On Tue 02-02-16 13:46:43, Matthew Wilcox wrote:
On Tue, Feb 02, 2016 at 09:46:21AM -0800, Dan Williams wrote:
> What a about a super_operation? That seems the right level, given
> we're currently doing:
> ...it does not seem terrible to instead do:
The point is that filesystems have lots of different get_block operations,
and the right one to use depends not just on the inode, but also upon
what VFS function is being called, and in some filesystems the phase
of the moon, or the file open flags (so even inode->i_ops->get_block is
wrong; file->f_ops->get_block would be better, but of course we've lost
that by the point we're doing writeback).
See what I wrote to Ross. I think this particular issue needs to be solved
by moving the flushing to ->writepages() callback.
I now realise that basing DAX around get_block & buffer_heads was
I think the Right Solution (not for 4.5) is to ask filesystems to populate
the radix tree. A flow somewhat like this:
1. VFS or VM calls filesystem (eg ->fault())
2. Filesystem calls DAX (eg dax_fault())
3. DAX looks in radix tree, finds no information.
4. DAX calls (NEW!) mapping->a_ops->populate_pfns
5. Filesystem looks up its internal data structure (eg extent tree) and
calls dax_create_pfns() (see giant patch from yesterday, only instead of
passing a get_block_t, the filesystem has already filled in a bh which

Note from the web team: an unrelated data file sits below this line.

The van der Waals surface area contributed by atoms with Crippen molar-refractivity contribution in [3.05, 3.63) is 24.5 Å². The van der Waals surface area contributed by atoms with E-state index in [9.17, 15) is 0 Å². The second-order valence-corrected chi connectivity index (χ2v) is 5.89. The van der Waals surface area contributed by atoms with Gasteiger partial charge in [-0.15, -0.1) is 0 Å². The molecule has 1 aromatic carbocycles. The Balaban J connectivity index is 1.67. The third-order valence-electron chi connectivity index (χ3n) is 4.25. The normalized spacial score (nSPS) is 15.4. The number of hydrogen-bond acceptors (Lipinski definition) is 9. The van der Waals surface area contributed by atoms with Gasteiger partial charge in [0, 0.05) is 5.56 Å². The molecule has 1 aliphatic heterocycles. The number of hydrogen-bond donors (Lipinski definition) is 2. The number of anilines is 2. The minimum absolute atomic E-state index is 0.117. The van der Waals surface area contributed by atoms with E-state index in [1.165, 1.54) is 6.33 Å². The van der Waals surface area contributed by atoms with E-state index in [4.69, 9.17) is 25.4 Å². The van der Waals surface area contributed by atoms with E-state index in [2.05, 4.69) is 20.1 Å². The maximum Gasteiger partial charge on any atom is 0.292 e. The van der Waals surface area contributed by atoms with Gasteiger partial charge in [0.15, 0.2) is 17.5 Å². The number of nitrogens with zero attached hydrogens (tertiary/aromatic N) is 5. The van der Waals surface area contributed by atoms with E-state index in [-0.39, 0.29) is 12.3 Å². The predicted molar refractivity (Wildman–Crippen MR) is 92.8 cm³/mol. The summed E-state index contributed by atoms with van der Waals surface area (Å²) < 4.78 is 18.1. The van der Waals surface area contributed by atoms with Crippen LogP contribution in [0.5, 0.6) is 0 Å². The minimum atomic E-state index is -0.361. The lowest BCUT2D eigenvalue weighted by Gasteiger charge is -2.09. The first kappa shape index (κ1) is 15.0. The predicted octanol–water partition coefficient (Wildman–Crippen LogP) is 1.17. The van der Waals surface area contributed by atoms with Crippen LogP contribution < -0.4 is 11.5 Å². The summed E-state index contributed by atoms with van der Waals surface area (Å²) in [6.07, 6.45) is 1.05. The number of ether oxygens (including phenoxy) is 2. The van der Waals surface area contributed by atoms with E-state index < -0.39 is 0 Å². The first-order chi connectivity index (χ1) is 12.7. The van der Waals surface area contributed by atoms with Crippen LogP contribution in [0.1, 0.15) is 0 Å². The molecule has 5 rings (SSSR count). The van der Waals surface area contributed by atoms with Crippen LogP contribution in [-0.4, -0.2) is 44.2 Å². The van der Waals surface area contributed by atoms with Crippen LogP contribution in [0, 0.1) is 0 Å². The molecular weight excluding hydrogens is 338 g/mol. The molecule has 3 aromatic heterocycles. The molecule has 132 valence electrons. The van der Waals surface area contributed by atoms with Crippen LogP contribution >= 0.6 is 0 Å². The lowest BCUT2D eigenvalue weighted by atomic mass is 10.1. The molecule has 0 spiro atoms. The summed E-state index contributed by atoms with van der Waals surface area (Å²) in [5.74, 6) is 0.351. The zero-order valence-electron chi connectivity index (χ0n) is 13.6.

describes the entire extent that this access happens to land in).
6. DAX continues to take care of calling bdev_direct_access() from
So I don't think that ->populate_pfns() is the right interface because it
doesn't really tell the filesystem what you want to do. It is essentially
like get_blocks() callback only you additionaly ask the fs to fill in the
mapping information into the radix tree. So it has the same problems as
get_blocks() callback in inode_operations (or superblock_operations,
aops, or anywhere else). History has taught us (there was get_blocks()
callback in inode operations in ancient times ;) that fs really needs to
know wider context to decide how exactly to fulfill the request.
I don't see anything obviously wrong with using radix tree as a primary
source of mapping information for DAX (after all we do that for page cache
as well where the mapping information is attached to pages in the radix
tree). But this seems independent of the get_blocks() vs something else
And if your problem is with vaguely defined meaning of buffer_head flags
returned from get_blocks() callback, using the iomap interface (which XFS
currently uses for pNFS) would solve that.
Jan Kara <jack(a)suse.com>
SUSE Labs, CR